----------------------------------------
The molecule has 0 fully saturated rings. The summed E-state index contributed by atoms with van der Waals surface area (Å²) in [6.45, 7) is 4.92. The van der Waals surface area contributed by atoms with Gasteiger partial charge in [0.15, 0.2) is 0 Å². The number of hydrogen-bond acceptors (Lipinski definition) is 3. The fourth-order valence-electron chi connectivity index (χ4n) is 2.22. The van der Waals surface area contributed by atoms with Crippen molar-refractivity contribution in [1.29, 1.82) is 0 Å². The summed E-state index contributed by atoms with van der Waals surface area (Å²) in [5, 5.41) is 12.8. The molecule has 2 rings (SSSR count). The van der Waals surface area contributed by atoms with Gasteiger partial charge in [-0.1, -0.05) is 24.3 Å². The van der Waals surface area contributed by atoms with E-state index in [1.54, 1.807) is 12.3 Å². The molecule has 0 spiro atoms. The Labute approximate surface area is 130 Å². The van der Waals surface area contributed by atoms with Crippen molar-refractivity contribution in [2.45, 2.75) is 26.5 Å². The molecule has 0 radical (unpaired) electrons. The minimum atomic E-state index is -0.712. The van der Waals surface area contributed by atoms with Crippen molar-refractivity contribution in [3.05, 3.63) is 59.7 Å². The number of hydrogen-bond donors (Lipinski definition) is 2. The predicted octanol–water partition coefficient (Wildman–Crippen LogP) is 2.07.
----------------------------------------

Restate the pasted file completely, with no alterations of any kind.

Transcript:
The molecule has 0 fully saturated rings. The summed E-state index contributed by atoms with van der Waals surface area (Å²) in [6.45, 7) is 4.92. The van der Waals surface area contributed by atoms with Gasteiger partial charge in [0.15, 0.2) is 0 Å². The number of hydrogen-bond acceptors (Lipinski definition) is 3. The fourth-order valence-electron chi connectivity index (χ4n) is 2.22. The van der Waals surface area contributed by atoms with Crippen molar-refractivity contribution in [1.29, 1.82) is 0 Å². The summed E-state index contributed by atoms with van der Waals surface area (Å²) in [5, 5.41) is 12.8. The molecule has 2 rings (SSSR count). The van der Waals surface area contributed by atoms with Gasteiger partial charge in [-0.1, -0.05) is 24.3 Å². The van der Waals surface area contributed by atoms with E-state index in [1.54, 1.807) is 12.3 Å². The molecule has 0 spiro atoms. The Labute approximate surface area is 130 Å². The van der Waals surface area contributed by atoms with Crippen molar-refractivity contribution in [2.45, 2.75) is 26.5 Å². The molecule has 0 radical (unpaired) electrons. The minimum atomic E-state index is -0.712. The van der Waals surface area contributed by atoms with Crippen molar-refractivity contribution in [3.05, 3.63) is 59.7 Å². The number of hydrogen-bond donors (Lipinski definition) is 2. The predicted octanol–water partition coefficient (Wildman–Crippen LogP) is 2.07.